Concern over nitrous oxide abuse as hospital sees sudden increase in patients with severe spinal injuries

By Rayssa Almeida of RNZ

Auckland City Hospital is worried about a sudden increase in patients admitted with severe spinal injury due to abuse of nitrous oxide.

The gas, known on the street as 'nangs' or 'laughing gas', can cause severe nerve damage and B-12 deficiency, but can be easily bought in dairies across the country.

Since March, the hospital has had six cases referred to its neurology department, compared to none in the previous year.

In some of the cases, patients were unable to walk or perform simple movements.

Auckland City Hospital neurology chief resident Shilpan Patel said B12 vitamin deficiency was one of the ways to identify if patients had been abusing nitrous oxide.

"When people come in with particular signs or symptoms of nerve damage, and they're also using nitrous oxide, we can then check their vitamin B12 levels as well as a few other associated tests.

"If those confirm a B12 deficiency, then we can diagnose these people with nerve damage due to nitrous oxide."

Patel said those who already have vitamin deficiency could face serious consequences.

"If you had a condition which may make you deficient in B12 and then you take nitrous oxide recreationally, you would be at a higher risk of having harm from it because your B12 is already low or vulnerable to being depleted."

Nitrous oxide canisters have been used as a sedative and pain relief for more than 150 years, but the gas has become a popular recreational drug around the world.

The metal canisters are due to be banned in the United Kingdom as part of a wider crackdown on antisocial behaviour.

In New Zealand, accessing the gas canisters in shops has proven to be easy due to little or no regulation on its distribution for cooking purposes.

In an article published on the Drug Foundation website, University of Auckland's Centre for Addiction Research associate director David Newcombe said using nitrous oxide was a lot less dangerous than using many other drugs, including alcohol.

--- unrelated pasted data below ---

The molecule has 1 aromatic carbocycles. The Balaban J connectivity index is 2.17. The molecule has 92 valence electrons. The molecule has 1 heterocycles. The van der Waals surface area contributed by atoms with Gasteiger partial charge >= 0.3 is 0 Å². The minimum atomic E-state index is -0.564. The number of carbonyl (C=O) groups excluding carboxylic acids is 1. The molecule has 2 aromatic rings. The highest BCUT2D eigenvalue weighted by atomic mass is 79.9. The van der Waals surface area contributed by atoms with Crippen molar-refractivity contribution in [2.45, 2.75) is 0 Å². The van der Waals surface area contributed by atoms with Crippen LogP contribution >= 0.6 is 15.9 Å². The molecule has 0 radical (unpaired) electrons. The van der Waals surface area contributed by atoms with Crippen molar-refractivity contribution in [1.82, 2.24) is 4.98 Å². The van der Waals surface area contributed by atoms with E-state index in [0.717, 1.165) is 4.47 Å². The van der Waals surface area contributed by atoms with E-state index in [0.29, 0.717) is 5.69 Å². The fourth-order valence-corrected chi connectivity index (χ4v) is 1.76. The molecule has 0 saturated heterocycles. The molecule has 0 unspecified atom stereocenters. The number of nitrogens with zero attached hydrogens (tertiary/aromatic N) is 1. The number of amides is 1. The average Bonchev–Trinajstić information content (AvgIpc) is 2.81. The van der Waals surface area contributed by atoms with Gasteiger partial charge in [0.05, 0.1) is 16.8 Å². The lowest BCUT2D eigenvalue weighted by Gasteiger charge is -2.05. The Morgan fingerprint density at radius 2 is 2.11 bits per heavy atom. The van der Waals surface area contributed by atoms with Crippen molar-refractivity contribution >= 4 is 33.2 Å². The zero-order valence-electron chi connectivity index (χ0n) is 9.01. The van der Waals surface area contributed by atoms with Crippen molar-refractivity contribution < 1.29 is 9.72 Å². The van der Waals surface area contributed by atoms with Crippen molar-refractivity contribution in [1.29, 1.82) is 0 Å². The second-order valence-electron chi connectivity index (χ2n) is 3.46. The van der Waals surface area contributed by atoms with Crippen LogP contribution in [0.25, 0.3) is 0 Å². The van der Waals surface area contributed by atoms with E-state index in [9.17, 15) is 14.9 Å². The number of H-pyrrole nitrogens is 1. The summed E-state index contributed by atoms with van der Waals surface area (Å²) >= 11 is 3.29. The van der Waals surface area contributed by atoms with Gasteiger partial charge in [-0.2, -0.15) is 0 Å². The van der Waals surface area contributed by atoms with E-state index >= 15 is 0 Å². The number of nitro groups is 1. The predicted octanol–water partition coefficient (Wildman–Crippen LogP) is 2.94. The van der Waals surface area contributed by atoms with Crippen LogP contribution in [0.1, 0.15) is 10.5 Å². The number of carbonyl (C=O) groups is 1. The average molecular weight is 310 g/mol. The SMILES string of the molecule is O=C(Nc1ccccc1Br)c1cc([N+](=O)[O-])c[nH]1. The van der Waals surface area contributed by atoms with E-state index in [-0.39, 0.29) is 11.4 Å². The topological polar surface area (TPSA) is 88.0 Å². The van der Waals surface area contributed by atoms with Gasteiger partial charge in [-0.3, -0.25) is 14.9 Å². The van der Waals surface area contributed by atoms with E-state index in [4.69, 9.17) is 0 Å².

"There are some harms that can come with using it, but it has a relatively low potency, and the effects dissipate quickly," he said in the article.

In May, a 19-year-old in Australia was hospitalised after consuming up to two litres of the gas a day.

Patel said the majority of the patients admitted at Auckland City Hospital due to inhaling the gas struggled to walk or to perform simple movements.

"We are concerned with young people using large amounts of nitrous oxide recreationally because the patients who have been admitted with damage from the gas have been quite unwell.

"They've had damage to their spine, and it's left them with significant problems, including being unable to walk."

He said the effects of abusing the use of the gas could sneak up on those with pre-existing conditions.

"Anyone who has a nutrient deficiency or a medical condition which can exacerbate a nutrient deficiency could be badly affected by nitrous oxide use."

Patel said the number of canisters inhaled did not influence the risks of taking nitrous oxide recreationally and small amounts of the gas could still be dangerous.

"We had some patients who were having hundreds of canisters per day for a week or so and we also had a person who had a few canisters in a single session. Both of those people presented with damage to their spinal cord and were unable to walk properly.

"That's been confirmed on their tests, their blood tests and their MRI spine scans as well," Patel said.

'No increase overall' - Te Whatu Ora

Information given to RNZ under the Official Information Act showed in the past year, Te Whatu Ora Canterbury admitted four patients with spinal cord damage due to recreational use of nitrous oxide.

Te Whatu Ora MidCentral - which covers Horowhenua, Manawatū, Tararua and Kāpiti Coast - had one patient admitted in the past year.

Te Whatu Ora Taranaki, Hawke's Bay, Northland, South Canterbury, Waikato, West Coast, Whanganui, Wairarapa and Waitematā have had no admissions related to nitrous oxide abuse, while the other DHBs refused to release the data to RNZ.

"Where there is information available for the patient admissions, there has been no increase compared to previous years," Te Whatu Ora said.